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Endogenous Public Information and Welfare

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  • Vives, Xavier

Abstract

This paper performs a welfare analysis of economies with private information when public information is endogenously generated and agents can condition on noisy public statistics in the rational expectations tradition. We find that equilibrium is not (restricted) efficient even when feasible allocations share similar properties to the market context (e.g., linear in information). The reason is that the market in general does not internalize the informational externality when public statistics (e.g., prices) convey information. Under strategic substitutability, equilibrium prices will tend to convey too little information when the "informational" role of prices prevails over its "index of scarcity" role and too much information in the opposite case. Under strategic complementarity, prices always convey too little information. These results extend to the internal efficiency benchmark (accounting only for the collective welfare of the active players). However, received results--on the relative weights placed by agents on private and public information, when the latter is exogenous--may be overturned.

Suggested Citation

  • Vives, Xavier, 2011. "Endogenous Public Information and Welfare," CEPR Discussion Papers 8437, C.E.P.R. Discussion Papers.
  • Handle: RePEc:cpr:ceprdp:8437
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    References listed on IDEAS

    as
    1. Xavier Vives, 2011. "Strategic Supply Function Competition With Private Information," Econometrica, Econometric Society, vol. 79(6), pages 1919-1966, November.
    2. Manuel Amador & Pierre-Olivier Weill, 2010. "Learning from Prices: Public Communication and Welfare," Journal of Political Economy, University of Chicago Press, vol. 118(5), pages 866-907.
    3. George-Marios Angeletos & Alessandro Pavan, 2009. "Policy with Dispersed Information," Journal of the European Economic Association, MIT Press, vol. 7(1), pages 11-60, March.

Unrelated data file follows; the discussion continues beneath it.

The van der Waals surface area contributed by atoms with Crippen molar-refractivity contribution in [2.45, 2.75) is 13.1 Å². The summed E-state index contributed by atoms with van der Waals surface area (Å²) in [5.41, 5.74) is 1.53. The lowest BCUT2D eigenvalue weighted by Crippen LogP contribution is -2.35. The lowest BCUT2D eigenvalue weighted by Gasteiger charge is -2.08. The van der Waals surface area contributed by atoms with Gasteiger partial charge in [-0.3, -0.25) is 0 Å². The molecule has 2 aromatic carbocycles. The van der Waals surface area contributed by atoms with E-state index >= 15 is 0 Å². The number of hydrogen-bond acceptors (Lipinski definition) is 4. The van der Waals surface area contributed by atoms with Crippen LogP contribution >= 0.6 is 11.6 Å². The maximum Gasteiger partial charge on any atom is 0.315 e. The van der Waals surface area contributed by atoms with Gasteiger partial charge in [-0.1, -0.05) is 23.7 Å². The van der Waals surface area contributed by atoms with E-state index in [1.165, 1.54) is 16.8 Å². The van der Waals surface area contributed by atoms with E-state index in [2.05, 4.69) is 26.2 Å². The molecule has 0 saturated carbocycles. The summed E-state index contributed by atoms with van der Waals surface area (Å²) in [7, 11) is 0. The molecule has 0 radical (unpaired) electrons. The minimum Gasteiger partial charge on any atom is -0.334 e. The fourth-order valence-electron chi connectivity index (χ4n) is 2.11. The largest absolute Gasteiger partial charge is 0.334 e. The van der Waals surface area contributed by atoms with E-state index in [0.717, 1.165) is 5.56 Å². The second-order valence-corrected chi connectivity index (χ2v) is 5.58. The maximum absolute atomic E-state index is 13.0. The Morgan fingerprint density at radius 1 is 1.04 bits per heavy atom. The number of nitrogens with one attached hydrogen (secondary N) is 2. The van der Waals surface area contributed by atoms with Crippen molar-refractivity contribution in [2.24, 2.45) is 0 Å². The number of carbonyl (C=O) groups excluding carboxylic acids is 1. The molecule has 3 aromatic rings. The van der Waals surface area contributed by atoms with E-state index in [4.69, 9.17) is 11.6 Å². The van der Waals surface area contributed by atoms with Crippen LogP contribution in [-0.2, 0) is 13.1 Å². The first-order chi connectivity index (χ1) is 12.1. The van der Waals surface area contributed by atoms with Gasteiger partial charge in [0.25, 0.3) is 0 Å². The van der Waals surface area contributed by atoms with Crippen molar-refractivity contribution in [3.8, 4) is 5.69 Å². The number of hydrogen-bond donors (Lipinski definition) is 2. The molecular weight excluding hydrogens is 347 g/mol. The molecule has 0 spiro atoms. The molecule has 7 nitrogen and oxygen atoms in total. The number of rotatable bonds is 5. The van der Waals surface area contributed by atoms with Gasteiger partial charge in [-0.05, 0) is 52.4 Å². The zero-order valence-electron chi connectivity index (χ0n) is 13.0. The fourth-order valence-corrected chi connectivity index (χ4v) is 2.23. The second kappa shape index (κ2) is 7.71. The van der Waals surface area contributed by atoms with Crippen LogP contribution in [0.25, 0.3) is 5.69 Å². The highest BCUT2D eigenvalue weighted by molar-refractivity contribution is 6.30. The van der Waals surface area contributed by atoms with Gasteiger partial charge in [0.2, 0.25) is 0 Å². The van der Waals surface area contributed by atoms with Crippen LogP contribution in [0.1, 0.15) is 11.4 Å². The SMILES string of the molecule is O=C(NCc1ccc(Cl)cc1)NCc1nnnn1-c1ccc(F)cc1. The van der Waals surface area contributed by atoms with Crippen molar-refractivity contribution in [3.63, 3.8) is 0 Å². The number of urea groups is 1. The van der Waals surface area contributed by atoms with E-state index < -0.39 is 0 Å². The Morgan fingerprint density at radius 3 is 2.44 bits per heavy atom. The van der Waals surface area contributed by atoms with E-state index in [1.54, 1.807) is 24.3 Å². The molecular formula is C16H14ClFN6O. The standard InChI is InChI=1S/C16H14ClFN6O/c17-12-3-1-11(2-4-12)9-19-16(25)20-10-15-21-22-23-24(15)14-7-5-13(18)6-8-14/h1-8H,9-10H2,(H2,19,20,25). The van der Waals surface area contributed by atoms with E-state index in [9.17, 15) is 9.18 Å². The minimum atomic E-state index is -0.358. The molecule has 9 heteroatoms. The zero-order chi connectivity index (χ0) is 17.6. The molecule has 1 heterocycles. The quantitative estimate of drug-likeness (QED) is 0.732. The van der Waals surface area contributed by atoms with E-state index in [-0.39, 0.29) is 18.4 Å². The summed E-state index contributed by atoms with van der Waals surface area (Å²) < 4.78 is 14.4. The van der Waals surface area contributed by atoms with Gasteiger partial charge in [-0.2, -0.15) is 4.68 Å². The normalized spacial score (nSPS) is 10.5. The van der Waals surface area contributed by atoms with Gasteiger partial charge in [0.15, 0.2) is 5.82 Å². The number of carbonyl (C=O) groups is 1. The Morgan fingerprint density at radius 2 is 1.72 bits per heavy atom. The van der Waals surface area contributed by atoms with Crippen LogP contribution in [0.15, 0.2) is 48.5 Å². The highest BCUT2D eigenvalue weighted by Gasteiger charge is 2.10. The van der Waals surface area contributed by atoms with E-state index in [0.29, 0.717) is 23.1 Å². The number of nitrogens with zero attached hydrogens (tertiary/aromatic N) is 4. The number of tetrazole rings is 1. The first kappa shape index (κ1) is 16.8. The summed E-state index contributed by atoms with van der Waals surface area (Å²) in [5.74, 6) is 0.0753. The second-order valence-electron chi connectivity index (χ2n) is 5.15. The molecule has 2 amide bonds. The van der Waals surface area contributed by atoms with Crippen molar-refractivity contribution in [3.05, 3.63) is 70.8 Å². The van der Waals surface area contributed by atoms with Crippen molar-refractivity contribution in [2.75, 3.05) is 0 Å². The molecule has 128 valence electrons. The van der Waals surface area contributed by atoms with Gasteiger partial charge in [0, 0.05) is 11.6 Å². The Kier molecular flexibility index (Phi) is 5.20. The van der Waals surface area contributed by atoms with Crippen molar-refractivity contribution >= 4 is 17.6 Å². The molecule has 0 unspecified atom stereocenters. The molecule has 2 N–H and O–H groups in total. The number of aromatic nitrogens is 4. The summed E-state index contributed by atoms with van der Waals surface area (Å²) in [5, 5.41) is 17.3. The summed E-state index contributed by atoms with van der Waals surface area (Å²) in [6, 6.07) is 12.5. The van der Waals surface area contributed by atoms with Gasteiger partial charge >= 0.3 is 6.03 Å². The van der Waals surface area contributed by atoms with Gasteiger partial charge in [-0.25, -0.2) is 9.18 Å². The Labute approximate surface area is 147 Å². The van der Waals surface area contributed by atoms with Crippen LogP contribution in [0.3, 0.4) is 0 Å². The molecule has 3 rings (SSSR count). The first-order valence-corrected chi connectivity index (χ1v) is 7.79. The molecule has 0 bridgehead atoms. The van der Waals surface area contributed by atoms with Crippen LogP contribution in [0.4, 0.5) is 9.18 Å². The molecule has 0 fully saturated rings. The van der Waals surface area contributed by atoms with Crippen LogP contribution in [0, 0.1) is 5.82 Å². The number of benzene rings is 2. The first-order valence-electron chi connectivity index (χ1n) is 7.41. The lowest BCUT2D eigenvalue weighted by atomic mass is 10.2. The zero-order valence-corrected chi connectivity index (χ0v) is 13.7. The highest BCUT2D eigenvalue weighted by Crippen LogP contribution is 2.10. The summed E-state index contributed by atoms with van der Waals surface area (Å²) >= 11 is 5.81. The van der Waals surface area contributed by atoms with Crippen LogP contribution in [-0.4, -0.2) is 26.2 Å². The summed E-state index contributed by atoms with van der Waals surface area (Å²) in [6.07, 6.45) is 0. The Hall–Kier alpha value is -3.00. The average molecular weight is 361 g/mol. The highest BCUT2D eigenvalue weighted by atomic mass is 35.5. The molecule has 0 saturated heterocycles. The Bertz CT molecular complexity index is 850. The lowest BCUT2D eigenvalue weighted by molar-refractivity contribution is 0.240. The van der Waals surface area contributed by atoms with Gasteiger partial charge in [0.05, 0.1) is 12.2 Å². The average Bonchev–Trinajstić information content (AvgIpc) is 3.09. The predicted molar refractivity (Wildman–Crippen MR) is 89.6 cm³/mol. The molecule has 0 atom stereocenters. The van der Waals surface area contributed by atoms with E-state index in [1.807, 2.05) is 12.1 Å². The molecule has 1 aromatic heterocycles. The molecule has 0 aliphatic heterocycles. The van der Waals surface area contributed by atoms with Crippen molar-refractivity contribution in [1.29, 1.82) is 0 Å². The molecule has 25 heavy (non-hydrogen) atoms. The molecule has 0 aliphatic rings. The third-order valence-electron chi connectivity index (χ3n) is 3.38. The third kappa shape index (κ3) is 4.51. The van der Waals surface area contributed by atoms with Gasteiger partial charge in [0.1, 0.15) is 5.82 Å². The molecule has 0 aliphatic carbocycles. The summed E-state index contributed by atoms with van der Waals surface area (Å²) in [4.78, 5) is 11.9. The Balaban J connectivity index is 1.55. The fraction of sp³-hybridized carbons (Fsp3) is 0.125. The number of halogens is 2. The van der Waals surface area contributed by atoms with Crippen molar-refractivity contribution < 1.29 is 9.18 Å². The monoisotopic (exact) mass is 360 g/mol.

4. Ewerhart, Christian & Cassola, Nuno & Valla, Natacha, 2010. "Declining valuations and equilibrium bidding in central bank refinancing operations," International Journal of Industrial Organization, Elsevier, vol. 28(1), pages 30-43, January.
    5. Christian Hellwig & Laura Veldkamp, 2009. "Knowing What Others Know: Coordination Motives in Information Acquisition," Review of Economic Studies, Oxford University Press, vol. 76(1), pages 223-251.
    6. Xavier Vives, 1993. "How Fast do Rational Agents Learn?," Review of Economic Studies, Oxford University Press, vol. 60(2), pages 329-347.
    7. Vives, Xavier, 1988. "Aggregation of Information in Large Cournot Markets," Econometrica, Econometric Society, vol. 56(4), pages 851-876, July.
    8. George-Marios Angeletos & Alessandro Pavan, 2007. "Efficient Use of Information and Social Value of Information," Econometrica, Econometric Society, vol. 75(4), pages 1103-1142, July.
    9. Amador, Manuel & Weill, Pierre-Olivier, 2006. "Learning from Private and Public Observation of Other's Actions," MPRA Paper 109, University Library of Munich, Germany.
    10. Vives, X., 1993. "Learning from Others," UFAE and IAE Working Papers 206.93, Unitat de Fonaments de l'Anàlisi Econòmica (UAB) and Institut d'Anàlisi Econòmica (CSIC).
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    Cited by:

    1. George-Marios Angeletos & Luigi Iovino & Jennifer La'O, 2011. "Cycles, Gaps, and the Social Value of Information," Levine's Working Paper Archive 786969000000000293, David K. Levine.
    2. Xavier Vives, 2011. "Strategic Supply Function Competition With Private Information," Econometrica, Econometric Society, vol. 79(6), pages 1919-1966, November.

    More about this item

    Keywords

    asymmetric information; behavioral traders; information externality; rational expectations; schedule competition; strategic complementarity and substitutability; team solution;

    JEL classification:

    • D82 - Microeconomics - - Information, Knowledge, and Uncertainty - - - Asymmetric and Private Information; Mechanism Design
    • D83 - Microeconomics - - Information, Knowledge, and Uncertainty - - - Search; Learning; Information and Knowledge; Communication; Belief; Unawareness

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